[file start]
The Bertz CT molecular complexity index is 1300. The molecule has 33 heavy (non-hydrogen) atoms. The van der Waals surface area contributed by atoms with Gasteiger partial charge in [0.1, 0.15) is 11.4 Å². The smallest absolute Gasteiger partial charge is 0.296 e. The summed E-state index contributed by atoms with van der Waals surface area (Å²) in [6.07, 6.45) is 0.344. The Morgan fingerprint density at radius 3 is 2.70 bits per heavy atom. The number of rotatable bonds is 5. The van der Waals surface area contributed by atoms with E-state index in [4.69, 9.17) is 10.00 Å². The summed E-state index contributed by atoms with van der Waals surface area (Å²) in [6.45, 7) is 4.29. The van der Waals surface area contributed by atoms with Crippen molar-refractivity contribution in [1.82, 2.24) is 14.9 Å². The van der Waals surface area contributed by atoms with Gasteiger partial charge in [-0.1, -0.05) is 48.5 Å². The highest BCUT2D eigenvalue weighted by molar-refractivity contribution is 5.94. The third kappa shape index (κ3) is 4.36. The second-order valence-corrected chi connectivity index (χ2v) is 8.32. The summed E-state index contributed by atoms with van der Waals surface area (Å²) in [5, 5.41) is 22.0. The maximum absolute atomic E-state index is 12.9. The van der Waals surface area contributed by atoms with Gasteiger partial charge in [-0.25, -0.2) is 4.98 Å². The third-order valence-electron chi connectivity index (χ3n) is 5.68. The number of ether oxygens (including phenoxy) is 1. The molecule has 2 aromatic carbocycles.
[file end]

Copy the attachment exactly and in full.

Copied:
The Bertz CT molecular complexity index is 1300. The molecule has 33 heavy (non-hydrogen) atoms. The van der Waals surface area contributed by atoms with Gasteiger partial charge in [0.1, 0.15) is 11.4 Å². The smallest absolute Gasteiger partial charge is 0.296 e. The summed E-state index contributed by atoms with van der Waals surface area (Å²) in [6.07, 6.45) is 0.344. The Morgan fingerprint density at radius 3 is 2.70 bits per heavy atom. The number of rotatable bonds is 5. The van der Waals surface area contributed by atoms with E-state index in [4.69, 9.17) is 10.00 Å². The summed E-state index contributed by atoms with van der Waals surface area (Å²) in [6.45, 7) is 4.29. The van der Waals surface area contributed by atoms with Crippen molar-refractivity contribution in [1.82, 2.24) is 14.9 Å². The van der Waals surface area contributed by atoms with Gasteiger partial charge in [-0.1, -0.05) is 48.5 Å². The highest BCUT2D eigenvalue weighted by molar-refractivity contribution is 5.94. The third kappa shape index (κ3) is 4.36. The second-order valence-corrected chi connectivity index (χ2v) is 8.32. The summed E-state index contributed by atoms with van der Waals surface area (Å²) in [5, 5.41) is 22.0. The maximum absolute atomic E-state index is 12.9. The van der Waals surface area contributed by atoms with Gasteiger partial charge in [-0.25, -0.2) is 4.98 Å². The third-order valence-electron chi connectivity index (χ3n) is 5.68. The number of ether oxygens (including phenoxy) is 1. The molecule has 2 aromatic carbocycles.